Today Energy Gravity Events Homework Due Next time Practice Exam posted Autumn is here! Autumnal equinox occurred at 11:09pm last night night and day very nearly equal today days getting shorter Moon is
The Birth of Astronomy Lecture 3 1/24/2018 Fundamental Questions of Astronomy (life?) What is the shape of the Earth? How big is the planet we live on? Why do the stars move across the sky? Where is Earth
Astronomy 101 Exam 2 Form AC-key Name: Lab section number: (In the format M0**. See back page; if you get this wrong you may not get your exam back!) Exam time: one hour and twenty minutes Please put bags
Gravitation Makes the World Go Round Gravitational Force The Force of gravity is an attractive force felt between all objects that have mass. G=6.67x10-11 N m 2 /kg 2 Example 1: What is the Force of Gravity
Observational Astronomy - Lecture 4 Orbits, Motions, Kepler s and Newton s Laws Craig Lage New York University - Department of Physics email@example.com February 24, 2014 1 / 21 Tycho Brahe s Equatorial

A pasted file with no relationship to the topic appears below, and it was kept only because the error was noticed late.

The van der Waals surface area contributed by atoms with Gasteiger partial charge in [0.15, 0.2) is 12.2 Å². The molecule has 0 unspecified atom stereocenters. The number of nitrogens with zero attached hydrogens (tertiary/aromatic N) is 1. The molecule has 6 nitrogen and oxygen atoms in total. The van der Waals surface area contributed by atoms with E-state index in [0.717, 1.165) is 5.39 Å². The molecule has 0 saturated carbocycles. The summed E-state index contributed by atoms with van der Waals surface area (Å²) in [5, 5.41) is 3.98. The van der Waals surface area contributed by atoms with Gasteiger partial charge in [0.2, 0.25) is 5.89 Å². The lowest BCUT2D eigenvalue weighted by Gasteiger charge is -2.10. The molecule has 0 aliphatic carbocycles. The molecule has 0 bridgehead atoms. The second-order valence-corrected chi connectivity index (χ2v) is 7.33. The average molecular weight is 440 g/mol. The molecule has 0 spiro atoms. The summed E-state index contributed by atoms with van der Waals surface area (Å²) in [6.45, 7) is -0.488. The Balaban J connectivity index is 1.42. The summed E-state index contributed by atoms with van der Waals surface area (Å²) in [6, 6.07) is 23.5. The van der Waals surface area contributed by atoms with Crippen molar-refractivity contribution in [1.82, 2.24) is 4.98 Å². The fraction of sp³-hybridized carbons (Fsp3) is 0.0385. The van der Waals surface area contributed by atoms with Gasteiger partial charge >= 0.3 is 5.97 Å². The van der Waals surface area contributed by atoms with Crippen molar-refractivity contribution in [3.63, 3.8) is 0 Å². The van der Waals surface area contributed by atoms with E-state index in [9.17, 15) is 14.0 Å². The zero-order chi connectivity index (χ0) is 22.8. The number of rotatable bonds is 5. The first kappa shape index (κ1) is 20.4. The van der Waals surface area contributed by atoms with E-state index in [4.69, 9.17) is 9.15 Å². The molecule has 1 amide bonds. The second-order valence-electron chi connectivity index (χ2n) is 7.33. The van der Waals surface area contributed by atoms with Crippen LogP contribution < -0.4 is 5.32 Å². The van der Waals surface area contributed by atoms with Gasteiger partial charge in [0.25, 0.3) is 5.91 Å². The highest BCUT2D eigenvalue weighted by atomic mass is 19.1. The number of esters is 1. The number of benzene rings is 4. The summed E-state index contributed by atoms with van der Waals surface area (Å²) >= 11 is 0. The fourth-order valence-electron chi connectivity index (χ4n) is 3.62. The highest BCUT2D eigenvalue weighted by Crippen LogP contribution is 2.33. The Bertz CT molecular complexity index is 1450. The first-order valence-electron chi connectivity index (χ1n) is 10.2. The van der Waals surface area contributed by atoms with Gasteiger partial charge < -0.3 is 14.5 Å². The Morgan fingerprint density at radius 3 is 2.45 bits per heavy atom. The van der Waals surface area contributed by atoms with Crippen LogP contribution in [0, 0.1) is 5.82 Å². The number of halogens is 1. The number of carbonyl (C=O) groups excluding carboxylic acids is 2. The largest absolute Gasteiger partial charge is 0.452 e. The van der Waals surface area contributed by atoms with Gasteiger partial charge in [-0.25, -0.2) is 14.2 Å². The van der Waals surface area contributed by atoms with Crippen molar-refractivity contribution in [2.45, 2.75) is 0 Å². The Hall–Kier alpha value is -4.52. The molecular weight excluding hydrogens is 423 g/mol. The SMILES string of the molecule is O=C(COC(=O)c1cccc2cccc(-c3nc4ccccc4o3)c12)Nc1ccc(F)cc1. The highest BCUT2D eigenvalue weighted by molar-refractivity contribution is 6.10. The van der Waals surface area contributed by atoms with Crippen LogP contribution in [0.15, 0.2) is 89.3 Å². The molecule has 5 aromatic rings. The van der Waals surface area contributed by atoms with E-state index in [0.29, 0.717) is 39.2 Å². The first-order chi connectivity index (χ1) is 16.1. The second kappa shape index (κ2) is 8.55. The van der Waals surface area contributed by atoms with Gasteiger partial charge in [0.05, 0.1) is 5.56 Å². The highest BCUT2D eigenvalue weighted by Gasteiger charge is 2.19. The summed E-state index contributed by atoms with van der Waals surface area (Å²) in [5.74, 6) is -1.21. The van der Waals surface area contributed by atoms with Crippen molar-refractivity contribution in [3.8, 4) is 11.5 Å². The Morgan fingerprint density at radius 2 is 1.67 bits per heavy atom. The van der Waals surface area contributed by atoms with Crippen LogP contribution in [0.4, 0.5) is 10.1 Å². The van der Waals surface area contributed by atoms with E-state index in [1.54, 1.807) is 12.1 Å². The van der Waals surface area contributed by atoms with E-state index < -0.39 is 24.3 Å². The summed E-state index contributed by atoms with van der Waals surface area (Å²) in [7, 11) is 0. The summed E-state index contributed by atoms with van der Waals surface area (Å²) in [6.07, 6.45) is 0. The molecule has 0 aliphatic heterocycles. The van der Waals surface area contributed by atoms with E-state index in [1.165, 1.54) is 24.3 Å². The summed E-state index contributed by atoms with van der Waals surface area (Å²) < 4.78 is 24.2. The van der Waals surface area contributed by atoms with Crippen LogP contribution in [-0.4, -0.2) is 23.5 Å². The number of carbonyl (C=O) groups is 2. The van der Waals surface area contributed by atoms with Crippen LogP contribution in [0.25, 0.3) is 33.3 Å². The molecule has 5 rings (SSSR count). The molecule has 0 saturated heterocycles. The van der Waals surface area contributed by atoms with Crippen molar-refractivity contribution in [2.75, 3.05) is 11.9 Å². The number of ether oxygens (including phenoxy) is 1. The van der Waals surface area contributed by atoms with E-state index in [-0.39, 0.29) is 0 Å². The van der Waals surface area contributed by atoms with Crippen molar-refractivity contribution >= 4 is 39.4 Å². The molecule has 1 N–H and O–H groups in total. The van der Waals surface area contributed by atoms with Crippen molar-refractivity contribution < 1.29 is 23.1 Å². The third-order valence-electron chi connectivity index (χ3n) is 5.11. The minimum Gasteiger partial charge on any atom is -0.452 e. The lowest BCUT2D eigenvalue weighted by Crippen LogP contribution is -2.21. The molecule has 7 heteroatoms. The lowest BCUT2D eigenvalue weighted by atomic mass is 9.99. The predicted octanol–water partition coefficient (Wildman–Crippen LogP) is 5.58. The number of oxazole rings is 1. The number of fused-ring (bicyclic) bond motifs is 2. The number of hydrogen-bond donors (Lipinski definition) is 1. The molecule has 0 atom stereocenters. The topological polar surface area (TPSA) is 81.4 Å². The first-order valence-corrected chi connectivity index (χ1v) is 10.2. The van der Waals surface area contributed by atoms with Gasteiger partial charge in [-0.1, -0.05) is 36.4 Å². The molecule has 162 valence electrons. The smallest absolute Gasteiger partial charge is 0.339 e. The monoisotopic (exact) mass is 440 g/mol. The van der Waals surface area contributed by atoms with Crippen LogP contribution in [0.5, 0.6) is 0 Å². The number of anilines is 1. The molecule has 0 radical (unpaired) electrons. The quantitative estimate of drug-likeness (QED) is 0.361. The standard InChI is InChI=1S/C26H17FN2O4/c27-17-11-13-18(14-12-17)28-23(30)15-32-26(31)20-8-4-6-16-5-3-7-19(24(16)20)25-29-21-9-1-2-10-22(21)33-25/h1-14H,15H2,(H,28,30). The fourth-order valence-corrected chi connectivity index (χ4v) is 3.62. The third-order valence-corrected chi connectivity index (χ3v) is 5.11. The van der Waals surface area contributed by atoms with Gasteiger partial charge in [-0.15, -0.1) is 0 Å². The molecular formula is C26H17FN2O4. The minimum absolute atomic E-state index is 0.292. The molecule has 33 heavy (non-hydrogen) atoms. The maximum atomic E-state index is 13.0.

Astronomy- The Original Science Imagine that it is 5,000 years ago. Clocks and modern calendars have not been invented. How would you tell time or know what day it is? One way to tell the time is to study
Chapter 26 THE SUN AND THE SOLAR SYSTEM CHAPTER 26 SECTION 26.1: THE SUN S SIZE, HEAT, AND STRUCTURE Objectives: What is the Sun s structure and source of energy? Key Vocabulary: Fusion Photosphere Corona
Midterm 1 - Covers Ch. 1, 2, 3, 4, & 5 (HW 1, 2, 3, & 4) - 20 multiple choice/fill-in the blank ** bring long green SCANTRON 882 E - 10 short answer questions (show work) - formula sheet will be included